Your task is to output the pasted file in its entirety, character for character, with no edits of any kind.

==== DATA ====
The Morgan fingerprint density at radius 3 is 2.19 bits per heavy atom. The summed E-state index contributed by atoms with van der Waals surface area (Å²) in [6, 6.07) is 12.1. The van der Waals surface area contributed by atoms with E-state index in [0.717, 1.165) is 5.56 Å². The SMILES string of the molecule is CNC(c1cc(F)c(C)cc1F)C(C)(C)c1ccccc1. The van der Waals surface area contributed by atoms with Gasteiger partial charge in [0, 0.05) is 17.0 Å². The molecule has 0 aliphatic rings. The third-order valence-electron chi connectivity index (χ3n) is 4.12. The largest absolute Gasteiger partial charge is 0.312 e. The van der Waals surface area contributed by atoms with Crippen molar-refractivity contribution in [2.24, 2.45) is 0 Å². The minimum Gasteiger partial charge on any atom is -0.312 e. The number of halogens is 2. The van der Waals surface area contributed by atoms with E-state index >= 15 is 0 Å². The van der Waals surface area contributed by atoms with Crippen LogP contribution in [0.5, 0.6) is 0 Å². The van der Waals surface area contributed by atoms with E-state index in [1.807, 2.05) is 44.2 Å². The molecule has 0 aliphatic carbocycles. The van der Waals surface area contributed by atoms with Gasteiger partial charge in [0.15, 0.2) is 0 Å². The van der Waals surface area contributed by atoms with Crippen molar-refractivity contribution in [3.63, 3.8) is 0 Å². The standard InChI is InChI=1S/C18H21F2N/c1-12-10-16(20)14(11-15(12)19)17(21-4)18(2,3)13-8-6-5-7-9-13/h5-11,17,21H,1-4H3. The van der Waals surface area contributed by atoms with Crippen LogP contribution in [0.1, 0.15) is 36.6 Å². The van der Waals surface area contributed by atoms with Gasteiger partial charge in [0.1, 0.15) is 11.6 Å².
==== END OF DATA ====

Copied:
The Morgan fingerprint density at radius 3 is 2.19 bits per heavy atom. The summed E-state index contributed by atoms with van der Waals surface area (Å²) in [6, 6.07) is 12.1. The van der Waals surface area contributed by atoms with E-state index in [0.717, 1.165) is 5.56 Å². The SMILES string of the molecule is CNC(c1cc(F)c(C)cc1F)C(C)(C)c1ccccc1. The van der Waals surface area contributed by atoms with Gasteiger partial charge in [0, 0.05) is 17.0 Å². The molecule has 0 aliphatic rings. The third-order valence-electron chi connectivity index (χ3n) is 4.12. The largest absolute Gasteiger partial charge is 0.312 e. The van der Waals surface area contributed by atoms with Crippen molar-refractivity contribution in [2.24, 2.45) is 0 Å². The minimum Gasteiger partial charge on any atom is -0.312 e. The number of halogens is 2. The van der Waals surface area contributed by atoms with E-state index >= 15 is 0 Å². The van der Waals surface area contributed by atoms with Crippen LogP contribution in [0.5, 0.6) is 0 Å². The van der Waals surface area contributed by atoms with E-state index in [1.807, 2.05) is 44.2 Å². The molecule has 0 aliphatic carbocycles. The van der Waals surface area contributed by atoms with Gasteiger partial charge in [0.15, 0.2) is 0 Å². The van der Waals surface area contributed by atoms with Crippen molar-refractivity contribution in [3.63, 3.8) is 0 Å². The standard InChI is InChI=1S/C18H21F2N/c1-12-10-16(20)14(11-15(12)19)17(21-4)18(2,3)13-8-6-5-7-9-13/h5-11,17,21H,1-4H3. The van der Waals surface area contributed by atoms with Crippen LogP contribution in [0.1, 0.15) is 36.6 Å². The van der Waals surface area contributed by atoms with Gasteiger partial charge in [0.1, 0.15) is 11.6 Å².